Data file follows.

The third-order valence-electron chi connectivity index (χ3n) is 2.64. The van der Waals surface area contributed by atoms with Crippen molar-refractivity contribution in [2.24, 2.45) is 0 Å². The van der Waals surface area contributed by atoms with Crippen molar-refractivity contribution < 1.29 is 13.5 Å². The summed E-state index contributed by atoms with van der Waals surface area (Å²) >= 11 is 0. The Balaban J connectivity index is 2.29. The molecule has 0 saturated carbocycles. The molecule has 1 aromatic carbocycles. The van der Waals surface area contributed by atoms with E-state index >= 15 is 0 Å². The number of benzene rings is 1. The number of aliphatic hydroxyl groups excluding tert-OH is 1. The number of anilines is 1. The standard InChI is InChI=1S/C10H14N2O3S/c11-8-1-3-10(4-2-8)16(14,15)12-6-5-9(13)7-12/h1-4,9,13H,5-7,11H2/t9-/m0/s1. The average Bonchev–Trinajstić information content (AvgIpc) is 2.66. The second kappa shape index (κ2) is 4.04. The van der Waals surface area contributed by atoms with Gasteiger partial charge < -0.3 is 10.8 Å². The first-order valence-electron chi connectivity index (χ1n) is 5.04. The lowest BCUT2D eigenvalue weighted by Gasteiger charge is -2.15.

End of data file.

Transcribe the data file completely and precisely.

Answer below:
The third-order valence-electron chi connectivity index (χ3n) is 2.64. The van der Waals surface area contributed by atoms with Crippen molar-refractivity contribution in [2.24, 2.45) is 0 Å². The van der Waals surface area contributed by atoms with Crippen molar-refractivity contribution < 1.29 is 13.5 Å². The summed E-state index contributed by atoms with van der Waals surface area (Å²) >= 11 is 0. The Balaban J connectivity index is 2.29. The molecule has 0 saturated carbocycles. The molecule has 1 aromatic carbocycles. The van der Waals surface area contributed by atoms with E-state index >= 15 is 0 Å². The number of benzene rings is 1. The number of aliphatic hydroxyl groups excluding tert-OH is 1. The number of anilines is 1. The standard InChI is InChI=1S/C10H14N2O3S/c11-8-1-3-10(4-2-8)16(14,15)12-6-5-9(13)7-12/h1-4,9,13H,5-7,11H2/t9-/m0/s1. The average Bonchev–Trinajstić information content (AvgIpc) is 2.66. The second kappa shape index (κ2) is 4.04. The van der Waals surface area contributed by atoms with Gasteiger partial charge < -0.3 is 10.8 Å². The first-order valence-electron chi connectivity index (χ1n) is 5.04. The lowest BCUT2D eigenvalue weighted by Gasteiger charge is -2.15.